In a subsequent course on the synoptic Gospels, we read works from Robert W. Funk, the founder of the Jesus Seminar. We learned how to do form and redaction analysis, a method of study that assumes the author of a biblical text is motivated by a theological agenda rather than by reporting what he had seen. We simply “knew” that the book we were holding in our hands did not have a direct connection to the apostles whose names were associated with the Gospels and Epistles.
For me, this dose of higher criticism was nearly lethal. Any sense that the Bible was divinely inspired and trustworthy, or that the creeds had metaphysical gravitas, started to seem implausible. The best I could muster was that, somehow mystically, perhaps Jesus was the Christ, existentially speaking. I was approaching something close to New Testament scholar Bart Ehrman’s own story of losing faith.
When I told my father what I was thinking, he was alarmed. He recommended different apologetics works that defended biblical authority. I sloughed them off. Keep in mind that this was an era before figures such as Craig Blomberg, N. T. Wright, and Luke Timothy Johnson had gained notoriety among evangelicals and had written their best work on the historical reliability of the Scriptures.
Then Dad had a brainstorm. He knew that I was enamored with modern philosophy. So one day when I phoned home, he said, “There’s an evangelical theologian who might interest you. His PhD is in philosophy. He believes the Bible is inerrant. His name is Carl F. H. Henry. Find the volumes of God, Revelation, and Authority in your library, and read them before you decide to give up the faith.”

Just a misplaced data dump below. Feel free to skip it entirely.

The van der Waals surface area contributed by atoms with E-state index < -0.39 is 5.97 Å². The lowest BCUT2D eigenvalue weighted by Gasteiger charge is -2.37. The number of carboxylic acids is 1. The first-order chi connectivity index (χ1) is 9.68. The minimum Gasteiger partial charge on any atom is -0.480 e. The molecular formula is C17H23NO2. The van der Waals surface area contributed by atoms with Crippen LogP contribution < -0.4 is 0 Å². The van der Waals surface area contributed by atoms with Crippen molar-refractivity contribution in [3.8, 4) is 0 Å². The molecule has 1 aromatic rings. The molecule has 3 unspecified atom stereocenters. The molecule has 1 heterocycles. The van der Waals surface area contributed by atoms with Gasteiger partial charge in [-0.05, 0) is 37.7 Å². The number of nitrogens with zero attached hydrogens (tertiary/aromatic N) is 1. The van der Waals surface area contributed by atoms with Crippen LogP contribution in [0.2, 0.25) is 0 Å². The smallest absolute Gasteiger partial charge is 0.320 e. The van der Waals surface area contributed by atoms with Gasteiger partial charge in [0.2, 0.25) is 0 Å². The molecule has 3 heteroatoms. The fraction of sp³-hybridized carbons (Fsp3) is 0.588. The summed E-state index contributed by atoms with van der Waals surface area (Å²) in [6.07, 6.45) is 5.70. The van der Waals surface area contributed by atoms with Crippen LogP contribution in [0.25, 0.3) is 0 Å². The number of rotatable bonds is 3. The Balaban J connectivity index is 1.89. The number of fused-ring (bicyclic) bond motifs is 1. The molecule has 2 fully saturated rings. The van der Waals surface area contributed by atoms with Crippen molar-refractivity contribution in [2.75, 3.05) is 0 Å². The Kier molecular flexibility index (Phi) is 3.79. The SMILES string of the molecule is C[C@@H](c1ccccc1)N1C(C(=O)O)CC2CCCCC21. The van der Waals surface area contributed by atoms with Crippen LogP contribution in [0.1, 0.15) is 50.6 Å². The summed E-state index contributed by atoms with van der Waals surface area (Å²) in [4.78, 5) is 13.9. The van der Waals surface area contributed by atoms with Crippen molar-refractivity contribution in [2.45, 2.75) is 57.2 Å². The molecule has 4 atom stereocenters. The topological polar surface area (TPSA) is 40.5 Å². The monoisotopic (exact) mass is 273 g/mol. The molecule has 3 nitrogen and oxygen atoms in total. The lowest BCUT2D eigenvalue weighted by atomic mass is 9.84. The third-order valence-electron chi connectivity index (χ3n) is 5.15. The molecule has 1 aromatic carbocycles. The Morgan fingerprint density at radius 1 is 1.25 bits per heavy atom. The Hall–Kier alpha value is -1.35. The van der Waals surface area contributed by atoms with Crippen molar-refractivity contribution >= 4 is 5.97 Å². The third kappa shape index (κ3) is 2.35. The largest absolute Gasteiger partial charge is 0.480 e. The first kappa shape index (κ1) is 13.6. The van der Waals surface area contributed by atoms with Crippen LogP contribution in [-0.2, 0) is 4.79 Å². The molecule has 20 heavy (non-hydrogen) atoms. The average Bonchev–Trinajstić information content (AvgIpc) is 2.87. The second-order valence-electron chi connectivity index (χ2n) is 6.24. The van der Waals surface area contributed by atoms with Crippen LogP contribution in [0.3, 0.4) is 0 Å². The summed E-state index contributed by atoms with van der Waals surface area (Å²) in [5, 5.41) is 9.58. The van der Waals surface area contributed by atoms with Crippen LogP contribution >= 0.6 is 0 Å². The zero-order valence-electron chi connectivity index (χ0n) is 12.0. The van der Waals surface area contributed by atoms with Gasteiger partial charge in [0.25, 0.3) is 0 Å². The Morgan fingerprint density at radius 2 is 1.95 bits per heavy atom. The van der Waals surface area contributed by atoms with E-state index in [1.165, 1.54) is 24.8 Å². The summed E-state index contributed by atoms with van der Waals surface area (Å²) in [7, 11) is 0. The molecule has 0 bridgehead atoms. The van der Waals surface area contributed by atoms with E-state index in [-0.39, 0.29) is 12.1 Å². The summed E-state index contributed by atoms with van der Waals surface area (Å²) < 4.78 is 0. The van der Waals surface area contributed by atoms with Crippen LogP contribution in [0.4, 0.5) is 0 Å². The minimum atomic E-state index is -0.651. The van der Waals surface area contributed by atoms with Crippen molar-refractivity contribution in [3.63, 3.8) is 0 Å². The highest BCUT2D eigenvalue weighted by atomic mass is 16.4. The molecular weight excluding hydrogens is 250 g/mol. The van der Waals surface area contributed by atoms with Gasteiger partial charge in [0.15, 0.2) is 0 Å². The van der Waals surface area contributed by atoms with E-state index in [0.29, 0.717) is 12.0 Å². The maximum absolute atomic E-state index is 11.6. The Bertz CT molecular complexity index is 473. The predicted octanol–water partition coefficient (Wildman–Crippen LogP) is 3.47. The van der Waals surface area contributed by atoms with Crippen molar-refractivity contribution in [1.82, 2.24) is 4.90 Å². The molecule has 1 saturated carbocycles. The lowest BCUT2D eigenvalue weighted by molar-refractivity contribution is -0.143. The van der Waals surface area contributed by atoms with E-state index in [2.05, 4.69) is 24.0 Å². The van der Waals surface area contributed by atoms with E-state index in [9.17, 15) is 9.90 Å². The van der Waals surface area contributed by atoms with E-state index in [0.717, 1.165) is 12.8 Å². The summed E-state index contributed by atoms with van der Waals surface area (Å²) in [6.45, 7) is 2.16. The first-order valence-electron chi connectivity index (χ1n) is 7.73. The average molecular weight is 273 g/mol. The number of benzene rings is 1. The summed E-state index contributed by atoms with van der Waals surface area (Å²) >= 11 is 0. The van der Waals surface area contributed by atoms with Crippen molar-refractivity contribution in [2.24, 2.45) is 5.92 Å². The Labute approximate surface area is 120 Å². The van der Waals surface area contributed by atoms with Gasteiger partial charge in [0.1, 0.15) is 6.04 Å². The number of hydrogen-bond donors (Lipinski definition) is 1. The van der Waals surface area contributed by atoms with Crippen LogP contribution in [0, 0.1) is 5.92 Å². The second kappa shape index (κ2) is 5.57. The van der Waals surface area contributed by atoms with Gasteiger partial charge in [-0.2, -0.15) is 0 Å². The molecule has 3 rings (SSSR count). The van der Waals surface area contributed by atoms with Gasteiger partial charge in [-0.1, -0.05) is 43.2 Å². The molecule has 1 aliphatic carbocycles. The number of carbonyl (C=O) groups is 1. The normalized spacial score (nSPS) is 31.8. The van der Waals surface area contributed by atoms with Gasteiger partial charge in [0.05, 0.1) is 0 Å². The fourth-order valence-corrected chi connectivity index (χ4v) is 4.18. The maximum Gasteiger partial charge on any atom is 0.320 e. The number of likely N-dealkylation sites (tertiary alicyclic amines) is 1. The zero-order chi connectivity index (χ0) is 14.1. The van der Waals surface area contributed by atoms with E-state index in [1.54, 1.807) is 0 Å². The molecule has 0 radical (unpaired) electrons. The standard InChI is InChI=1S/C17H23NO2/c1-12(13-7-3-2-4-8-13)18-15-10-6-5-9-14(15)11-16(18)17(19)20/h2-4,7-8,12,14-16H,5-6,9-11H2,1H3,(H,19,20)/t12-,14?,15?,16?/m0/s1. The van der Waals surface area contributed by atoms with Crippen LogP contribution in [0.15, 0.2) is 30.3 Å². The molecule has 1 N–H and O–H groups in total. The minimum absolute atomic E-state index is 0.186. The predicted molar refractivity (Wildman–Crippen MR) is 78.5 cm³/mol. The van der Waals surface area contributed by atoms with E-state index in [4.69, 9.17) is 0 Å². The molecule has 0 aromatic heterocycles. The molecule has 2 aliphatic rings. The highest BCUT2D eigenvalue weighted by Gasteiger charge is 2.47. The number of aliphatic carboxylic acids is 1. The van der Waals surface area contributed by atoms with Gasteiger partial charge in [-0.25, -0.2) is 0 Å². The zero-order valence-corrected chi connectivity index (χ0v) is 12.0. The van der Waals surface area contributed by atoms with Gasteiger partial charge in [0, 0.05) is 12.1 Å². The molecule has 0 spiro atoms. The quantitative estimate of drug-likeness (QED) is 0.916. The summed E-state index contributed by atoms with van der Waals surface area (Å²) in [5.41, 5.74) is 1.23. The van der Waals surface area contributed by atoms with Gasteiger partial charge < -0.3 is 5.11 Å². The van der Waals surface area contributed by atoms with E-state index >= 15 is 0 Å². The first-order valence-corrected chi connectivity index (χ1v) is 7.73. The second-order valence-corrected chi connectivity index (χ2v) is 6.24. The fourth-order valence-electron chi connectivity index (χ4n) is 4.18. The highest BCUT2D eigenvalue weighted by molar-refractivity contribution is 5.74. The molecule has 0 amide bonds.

Soon after, I walked down the long staircase at the college library, sat down on the floor in the stacks, and pulled out God, Revelation, and Authority. It was my own tolle lege—“take up and read!”—moment of crisis. The first lines of the first chapter of the first volume rang out to me:
No fact of contemporary Western life is more evident than its growing distrust of final truth and its implacable questioning of any sure word.
That was me. I kept reading for days on end. I cried and kept searching, and genuine faith began to awaken.
Henry helped secure my faith because he was doing more than responding tit-for-tat to higher critics of the Bible’s historical reliability. Henry did that, but he went one step further: He brought philosophical gravitas to God, Revelation, and Authority. His focus was broad. He addressed epistemology—how we can know the truth, which was my primary concern as an undergraduate philosophy student. I had come within a whisker of losing my faith. But because Henry was a philosopher defending biblical authority, I rallied.
Humanly speaking, had it not been for the first editor of Christianity Today, the theologian with a titanic brain and a journalist’s pen, I could have gone the other way. Henry showed me how to be both a scholar and a follower of Jesus. From that moment in my undergraduate days, I covenanted with God to help people like the 18-year-old version of myself—people who are on the boundary of leaving the church, and are looking for just one good reason to stay.
Nearly one decade after my dark night of the soul, Paul House, C. Ben Mitchell, Richard Bailey, and I wrote Henry at his retirement home in Watertown, Wisconsin, to express our collective appreciation for and indebtedness to his work. He wrote back, and invited us to visit him and his wife, Helga. Our time together began a wonderful season of visits, correspondence, and mutual encouragement.
Carl combined head and heart. Both piety and doctrinal precision mattered to him. Once, in a PhD seminar, a student asked 20th-century evangelicalism’s leading thinker: “What is the greatest question being asked in contemporary theology?”
Carl didn’t miss a beat: “The same question that the apostles posed to their generation: ‘Have you met the resurrected Lord?’ ”
That gritty, realistic response took me back to that library and to the books that helped secure my faith in the resurrected Lord. And all these years later, it’s clearer to me now more than ever: Carl F. H. Henry is still asking the right questions.